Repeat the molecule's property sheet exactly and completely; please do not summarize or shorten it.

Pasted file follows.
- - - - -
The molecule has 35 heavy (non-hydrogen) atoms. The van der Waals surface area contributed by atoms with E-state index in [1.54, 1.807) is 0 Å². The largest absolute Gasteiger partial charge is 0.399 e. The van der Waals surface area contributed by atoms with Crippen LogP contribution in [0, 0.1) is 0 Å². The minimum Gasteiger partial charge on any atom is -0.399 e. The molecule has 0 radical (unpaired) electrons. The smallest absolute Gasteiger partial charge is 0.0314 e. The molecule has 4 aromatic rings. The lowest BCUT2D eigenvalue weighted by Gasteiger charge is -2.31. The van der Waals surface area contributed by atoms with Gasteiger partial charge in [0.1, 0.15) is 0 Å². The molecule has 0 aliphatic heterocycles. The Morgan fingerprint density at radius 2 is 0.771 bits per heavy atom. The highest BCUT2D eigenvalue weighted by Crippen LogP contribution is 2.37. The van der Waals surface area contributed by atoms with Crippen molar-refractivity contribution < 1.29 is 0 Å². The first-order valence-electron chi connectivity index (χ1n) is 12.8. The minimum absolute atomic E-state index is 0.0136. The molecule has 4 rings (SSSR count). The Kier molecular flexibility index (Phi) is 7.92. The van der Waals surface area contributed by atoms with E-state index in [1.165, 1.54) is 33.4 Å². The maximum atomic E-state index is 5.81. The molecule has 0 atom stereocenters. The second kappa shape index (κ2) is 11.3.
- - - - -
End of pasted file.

The molecule has 35 heavy (non-hydrogen) atoms. The van der Waals surface area contributed by atoms with E-state index in [1.54, 1.807) is 0 Å². The largest absolute Gasteiger partial charge is 0.399 e. The van der Waals surface area contributed by atoms with Crippen LogP contribution in [0, 0.1) is 0 Å². The minimum Gasteiger partial charge on any atom is -0.399 e. The molecule has 0 radical (unpaired) electrons. The smallest absolute Gasteiger partial charge is 0.0314 e. The molecule has 4 aromatic rings. The lowest BCUT2D eigenvalue weighted by Gasteiger charge is -2.31. The van der Waals surface area contributed by atoms with Gasteiger partial charge in [0.1, 0.15) is 0 Å². The molecule has 0 aliphatic heterocycles. The Morgan fingerprint density at radius 2 is 0.771 bits per heavy atom. The highest BCUT2D eigenvalue weighted by Crippen LogP contribution is 2.37. The van der Waals surface area contributed by atoms with Crippen molar-refractivity contribution < 1.29 is 0 Å². The first-order valence-electron chi connectivity index (χ1n) is 12.8. The minimum absolute atomic E-state index is 0.0136. The molecule has 4 rings (SSSR count). The Kier molecular flexibility index (Phi) is 7.92. The van der Waals surface area contributed by atoms with E-state index in [1.165, 1.54) is 33.4 Å². The maximum atomic E-state index is 5.81. The molecule has 0 atom stereocenters. The second kappa shape index (κ2) is 11.3.